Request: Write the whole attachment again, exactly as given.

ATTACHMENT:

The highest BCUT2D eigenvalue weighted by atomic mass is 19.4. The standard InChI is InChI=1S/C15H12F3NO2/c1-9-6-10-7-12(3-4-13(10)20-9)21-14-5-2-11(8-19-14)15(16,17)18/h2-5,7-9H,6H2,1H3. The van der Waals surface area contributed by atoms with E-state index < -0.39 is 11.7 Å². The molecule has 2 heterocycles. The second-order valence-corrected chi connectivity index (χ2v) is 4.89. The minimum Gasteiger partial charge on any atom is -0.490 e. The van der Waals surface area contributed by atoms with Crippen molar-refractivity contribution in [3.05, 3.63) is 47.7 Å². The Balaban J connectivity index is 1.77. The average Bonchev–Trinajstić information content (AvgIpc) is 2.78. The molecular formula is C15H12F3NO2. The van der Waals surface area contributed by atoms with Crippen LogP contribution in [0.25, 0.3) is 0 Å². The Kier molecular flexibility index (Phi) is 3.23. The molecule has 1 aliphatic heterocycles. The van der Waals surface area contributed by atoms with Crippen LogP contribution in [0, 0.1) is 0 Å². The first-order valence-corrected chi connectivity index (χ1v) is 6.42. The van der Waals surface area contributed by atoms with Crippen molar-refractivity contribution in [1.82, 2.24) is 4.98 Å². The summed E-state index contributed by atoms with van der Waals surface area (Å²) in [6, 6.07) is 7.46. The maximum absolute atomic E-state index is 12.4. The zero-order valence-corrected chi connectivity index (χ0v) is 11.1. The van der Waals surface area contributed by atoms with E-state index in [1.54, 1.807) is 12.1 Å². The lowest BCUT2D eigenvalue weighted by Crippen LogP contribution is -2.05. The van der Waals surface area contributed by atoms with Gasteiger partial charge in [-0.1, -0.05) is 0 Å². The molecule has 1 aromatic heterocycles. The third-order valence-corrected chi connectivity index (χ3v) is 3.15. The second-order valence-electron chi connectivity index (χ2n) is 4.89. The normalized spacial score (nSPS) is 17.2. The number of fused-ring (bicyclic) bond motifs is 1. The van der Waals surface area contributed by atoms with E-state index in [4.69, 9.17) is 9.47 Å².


The highest BCUT2D eigenvalue weighted by atomic mass is 19.4. The standard InChI is InChI=1S/C15H12F3NO2/c1-9-6-10-7-12(3-4-13(10)20-9)21-14-5-2-11(8-19-14)15(16,17)18/h2-5,7-9H,6H2,1H3. The van der Waals surface area contributed by atoms with E-state index < -0.39 is 11.7 Å². The molecule has 2 heterocycles. The second-order valence-corrected chi connectivity index (χ2v) is 4.89. The minimum Gasteiger partial charge on any atom is -0.490 e. The van der Waals surface area contributed by atoms with Crippen molar-refractivity contribution in [3.05, 3.63) is 47.7 Å². The Balaban J connectivity index is 1.77. The average Bonchev–Trinajstić information content (AvgIpc) is 2.78. The molecular formula is C15H12F3NO2. The van der Waals surface area contributed by atoms with Crippen LogP contribution in [0.25, 0.3) is 0 Å². The Kier molecular flexibility index (Phi) is 3.23. The molecule has 1 aliphatic heterocycles. The van der Waals surface area contributed by atoms with Crippen LogP contribution in [0, 0.1) is 0 Å². The first-order valence-corrected chi connectivity index (χ1v) is 6.42. The van der Waals surface area contributed by atoms with Crippen molar-refractivity contribution in [1.82, 2.24) is 4.98 Å². The summed E-state index contributed by atoms with van der Waals surface area (Å²) in [6, 6.07) is 7.46. The maximum absolute atomic E-state index is 12.4. The zero-order valence-corrected chi connectivity index (χ0v) is 11.1. The van der Waals surface area contributed by atoms with E-state index in [1.54, 1.807) is 12.1 Å². The lowest BCUT2D eigenvalue weighted by Crippen LogP contribution is -2.05. The van der Waals surface area contributed by atoms with Gasteiger partial charge in [-0.1, -0.05) is 0 Å². The molecule has 1 aromatic heterocycles. The third-order valence-corrected chi connectivity index (χ3v) is 3.15. The second-order valence-electron chi connectivity index (χ2n) is 4.89. The normalized spacial score (nSPS) is 17.2. The number of fused-ring (bicyclic) bond motifs is 1. The van der Waals surface area contributed by atoms with E-state index in [4.69, 9.17) is 9.47 Å².